A collaborative blog among students from Spain, Italy, France and Germany

Saturday, April 3, 2010

The tapestry “Tarquinius Priscus” (Collaboration)

We also asked personalities from Culture to give their two cents to our project on classical references. José Ángel Rivera de las Heras, Director of the Cathedral Museum of Zamora, explains the magnificent tapestry “Tarquinius Priscus”.

The Cathedral Museum of Zamora has a tapestry dedicated to Lucius Tarquinius Priscus (616-578 BC), fifth king of Rome. Measuring more than four meters high and eight and a half meters wide, the piece was woven of wool and silk in Arras, Brussels or Tournai sometime between 1475 and 1485. It is inspired by The History of Rome by Titus Livius. There are three sections and four narrative passages.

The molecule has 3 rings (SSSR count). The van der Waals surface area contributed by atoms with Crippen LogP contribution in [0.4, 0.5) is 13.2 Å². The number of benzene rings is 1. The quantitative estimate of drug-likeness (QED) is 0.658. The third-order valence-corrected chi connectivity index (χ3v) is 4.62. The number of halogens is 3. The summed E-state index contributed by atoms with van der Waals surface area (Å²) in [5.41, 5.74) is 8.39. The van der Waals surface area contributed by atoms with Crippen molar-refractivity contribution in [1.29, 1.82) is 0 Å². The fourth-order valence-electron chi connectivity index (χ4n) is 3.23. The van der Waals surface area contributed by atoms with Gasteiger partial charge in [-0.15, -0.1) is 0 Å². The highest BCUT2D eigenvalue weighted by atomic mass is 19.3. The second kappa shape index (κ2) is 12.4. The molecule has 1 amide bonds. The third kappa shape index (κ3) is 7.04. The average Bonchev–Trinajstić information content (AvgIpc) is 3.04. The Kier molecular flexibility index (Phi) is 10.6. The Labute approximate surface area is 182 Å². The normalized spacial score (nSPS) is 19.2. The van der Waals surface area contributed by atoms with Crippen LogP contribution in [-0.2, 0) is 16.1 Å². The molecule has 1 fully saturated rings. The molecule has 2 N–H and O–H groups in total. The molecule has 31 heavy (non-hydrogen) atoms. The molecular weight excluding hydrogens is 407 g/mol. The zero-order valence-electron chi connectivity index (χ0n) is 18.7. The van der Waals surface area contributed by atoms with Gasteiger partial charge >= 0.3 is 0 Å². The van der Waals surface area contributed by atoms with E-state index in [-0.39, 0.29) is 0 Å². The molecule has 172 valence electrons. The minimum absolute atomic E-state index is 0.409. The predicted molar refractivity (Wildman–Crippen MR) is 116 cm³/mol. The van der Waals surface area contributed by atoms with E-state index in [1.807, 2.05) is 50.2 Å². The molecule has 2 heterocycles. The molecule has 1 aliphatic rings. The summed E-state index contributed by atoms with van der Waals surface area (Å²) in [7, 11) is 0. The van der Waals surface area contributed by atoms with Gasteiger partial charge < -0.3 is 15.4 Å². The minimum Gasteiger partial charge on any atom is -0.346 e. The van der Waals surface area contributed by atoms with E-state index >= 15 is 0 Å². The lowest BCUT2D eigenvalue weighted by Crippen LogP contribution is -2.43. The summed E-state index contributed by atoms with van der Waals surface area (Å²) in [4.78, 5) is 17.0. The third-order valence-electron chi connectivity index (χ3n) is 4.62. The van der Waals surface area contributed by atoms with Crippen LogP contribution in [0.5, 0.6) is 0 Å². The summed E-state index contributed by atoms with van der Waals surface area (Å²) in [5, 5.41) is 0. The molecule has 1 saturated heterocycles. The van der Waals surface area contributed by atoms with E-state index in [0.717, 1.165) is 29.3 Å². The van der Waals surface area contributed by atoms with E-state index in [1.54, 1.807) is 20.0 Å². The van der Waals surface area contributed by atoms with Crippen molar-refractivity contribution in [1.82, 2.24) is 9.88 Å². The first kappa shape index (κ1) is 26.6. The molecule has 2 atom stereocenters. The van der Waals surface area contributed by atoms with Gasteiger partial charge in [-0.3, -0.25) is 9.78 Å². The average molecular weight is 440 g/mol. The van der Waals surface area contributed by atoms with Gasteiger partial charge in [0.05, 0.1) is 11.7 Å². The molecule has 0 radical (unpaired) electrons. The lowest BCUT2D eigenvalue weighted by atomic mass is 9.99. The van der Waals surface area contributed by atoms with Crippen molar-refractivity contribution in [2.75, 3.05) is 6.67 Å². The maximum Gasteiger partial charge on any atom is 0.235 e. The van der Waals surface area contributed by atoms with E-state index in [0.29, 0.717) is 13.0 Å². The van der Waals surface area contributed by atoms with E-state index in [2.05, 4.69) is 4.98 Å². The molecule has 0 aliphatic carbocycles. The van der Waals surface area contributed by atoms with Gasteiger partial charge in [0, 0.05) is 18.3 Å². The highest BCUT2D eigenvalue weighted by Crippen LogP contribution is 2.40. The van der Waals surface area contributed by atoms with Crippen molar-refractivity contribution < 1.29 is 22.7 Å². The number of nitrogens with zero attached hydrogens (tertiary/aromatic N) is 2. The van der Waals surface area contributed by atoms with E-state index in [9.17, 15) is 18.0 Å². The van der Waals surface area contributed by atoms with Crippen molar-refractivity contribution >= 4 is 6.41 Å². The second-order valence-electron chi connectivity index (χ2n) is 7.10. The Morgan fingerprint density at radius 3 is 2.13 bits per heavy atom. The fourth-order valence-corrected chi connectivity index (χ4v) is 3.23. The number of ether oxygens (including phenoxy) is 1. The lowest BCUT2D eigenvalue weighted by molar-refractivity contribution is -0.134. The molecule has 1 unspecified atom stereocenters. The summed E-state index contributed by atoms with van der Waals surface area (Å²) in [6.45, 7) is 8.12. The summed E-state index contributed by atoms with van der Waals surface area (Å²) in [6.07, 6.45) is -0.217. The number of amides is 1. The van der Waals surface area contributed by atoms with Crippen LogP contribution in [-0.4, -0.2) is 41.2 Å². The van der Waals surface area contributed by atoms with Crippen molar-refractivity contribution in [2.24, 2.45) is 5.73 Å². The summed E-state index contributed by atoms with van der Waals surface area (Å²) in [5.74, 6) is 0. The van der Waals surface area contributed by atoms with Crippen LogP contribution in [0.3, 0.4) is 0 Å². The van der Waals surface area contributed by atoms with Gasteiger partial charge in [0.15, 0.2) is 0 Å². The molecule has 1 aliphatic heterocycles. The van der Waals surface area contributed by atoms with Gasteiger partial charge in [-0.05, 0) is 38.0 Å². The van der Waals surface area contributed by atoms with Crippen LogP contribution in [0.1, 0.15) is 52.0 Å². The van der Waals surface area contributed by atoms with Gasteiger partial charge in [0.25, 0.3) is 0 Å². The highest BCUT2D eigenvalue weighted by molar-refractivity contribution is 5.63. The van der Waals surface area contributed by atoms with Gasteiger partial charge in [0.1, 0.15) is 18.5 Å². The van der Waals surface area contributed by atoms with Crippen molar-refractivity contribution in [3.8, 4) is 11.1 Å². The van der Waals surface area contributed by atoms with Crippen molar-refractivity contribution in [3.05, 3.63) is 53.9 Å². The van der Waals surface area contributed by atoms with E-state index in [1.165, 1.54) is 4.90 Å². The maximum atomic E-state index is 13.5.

In the first part we see Lucius and his wife Tanaquil who are travelling toward Rome with their attendants. We can make out the city walls in the distance. An eagle flying above Janiculum Hill snatches the hat off of Lucius’ head, only to return it following a quick turnabout. Tanaquil interprets the event as a sign of her husband’s future coronation.

The central scene focuses on the coronation of Lucius as king of the Romans, under the name of Tarquinius Priscus. Tarquinius himself, now king, appears in the scene as he inspects the construction of the city walls and waterworks.

In the third section we see one of the battles waged against the people of Latium, in which Tarquinius, mounted upon a white steed, is victorious.

The upper part of the tapestry features three Latin inscriptions in gothic lettering, which describe the events pictured here.

José Ángel Rivera de las Heras
Director of the Cathedral Museum of Zamora

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